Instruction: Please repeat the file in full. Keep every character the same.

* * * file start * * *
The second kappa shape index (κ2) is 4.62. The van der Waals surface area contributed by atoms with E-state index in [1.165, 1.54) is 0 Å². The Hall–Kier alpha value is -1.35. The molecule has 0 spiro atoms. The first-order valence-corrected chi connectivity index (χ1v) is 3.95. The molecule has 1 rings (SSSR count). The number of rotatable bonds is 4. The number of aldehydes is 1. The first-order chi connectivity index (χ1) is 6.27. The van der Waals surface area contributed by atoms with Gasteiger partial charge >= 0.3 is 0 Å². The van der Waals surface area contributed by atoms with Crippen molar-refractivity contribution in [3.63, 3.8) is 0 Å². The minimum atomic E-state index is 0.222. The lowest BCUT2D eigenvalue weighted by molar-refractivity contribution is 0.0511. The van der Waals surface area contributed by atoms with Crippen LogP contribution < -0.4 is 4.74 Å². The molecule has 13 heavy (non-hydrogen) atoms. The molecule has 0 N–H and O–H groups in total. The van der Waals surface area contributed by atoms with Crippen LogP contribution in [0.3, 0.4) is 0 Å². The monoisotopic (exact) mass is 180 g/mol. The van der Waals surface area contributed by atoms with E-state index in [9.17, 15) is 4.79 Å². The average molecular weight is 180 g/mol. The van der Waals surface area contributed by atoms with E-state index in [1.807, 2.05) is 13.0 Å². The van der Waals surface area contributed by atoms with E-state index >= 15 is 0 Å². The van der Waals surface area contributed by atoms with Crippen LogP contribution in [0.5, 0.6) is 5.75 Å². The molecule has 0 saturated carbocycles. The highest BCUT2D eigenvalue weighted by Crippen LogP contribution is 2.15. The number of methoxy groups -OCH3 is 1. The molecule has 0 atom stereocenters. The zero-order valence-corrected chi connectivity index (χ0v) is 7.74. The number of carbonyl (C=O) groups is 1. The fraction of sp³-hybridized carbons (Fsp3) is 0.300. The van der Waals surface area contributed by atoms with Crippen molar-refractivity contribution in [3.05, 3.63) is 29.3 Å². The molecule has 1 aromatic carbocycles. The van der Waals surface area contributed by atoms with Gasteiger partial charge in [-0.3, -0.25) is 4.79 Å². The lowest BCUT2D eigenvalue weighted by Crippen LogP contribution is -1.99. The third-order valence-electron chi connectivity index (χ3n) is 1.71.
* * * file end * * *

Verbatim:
The second kappa shape index (κ2) is 4.62. The van der Waals surface area contributed by atoms with E-state index in [1.165, 1.54) is 0 Å². The Hall–Kier alpha value is -1.35. The molecule has 0 spiro atoms. The first-order valence-corrected chi connectivity index (χ1v) is 3.95. The molecule has 1 rings (SSSR count). The number of rotatable bonds is 4. The number of aldehydes is 1. The first-order chi connectivity index (χ1) is 6.27. The van der Waals surface area contributed by atoms with Gasteiger partial charge >= 0.3 is 0 Å². The van der Waals surface area contributed by atoms with Crippen molar-refractivity contribution in [3.63, 3.8) is 0 Å². The minimum atomic E-state index is 0.222. The lowest BCUT2D eigenvalue weighted by molar-refractivity contribution is 0.0511. The van der Waals surface area contributed by atoms with Crippen LogP contribution < -0.4 is 4.74 Å². The molecule has 13 heavy (non-hydrogen) atoms. The molecule has 0 N–H and O–H groups in total. The van der Waals surface area contributed by atoms with Crippen LogP contribution in [0.3, 0.4) is 0 Å². The monoisotopic (exact) mass is 180 g/mol. The van der Waals surface area contributed by atoms with E-state index in [9.17, 15) is 4.79 Å². The average molecular weight is 180 g/mol. The van der Waals surface area contributed by atoms with E-state index in [1.807, 2.05) is 13.0 Å². The van der Waals surface area contributed by atoms with E-state index >= 15 is 0 Å². The van der Waals surface area contributed by atoms with Crippen LogP contribution in [0.5, 0.6) is 5.75 Å². The molecule has 0 saturated carbocycles. The highest BCUT2D eigenvalue weighted by Crippen LogP contribution is 2.15. The number of methoxy groups -OCH3 is 1. The molecule has 0 atom stereocenters. The zero-order valence-corrected chi connectivity index (χ0v) is 7.74. The number of carbonyl (C=O) groups is 1. The fraction of sp³-hybridized carbons (Fsp3) is 0.300. The van der Waals surface area contributed by atoms with Crippen molar-refractivity contribution in [3.05, 3.63) is 29.3 Å². The molecule has 1 aromatic carbocycles. The van der Waals surface area contributed by atoms with Gasteiger partial charge in [-0.3, -0.25) is 4.79 Å². The lowest BCUT2D eigenvalue weighted by Crippen LogP contribution is -1.99. The third-order valence-electron chi connectivity index (χ3n) is 1.71.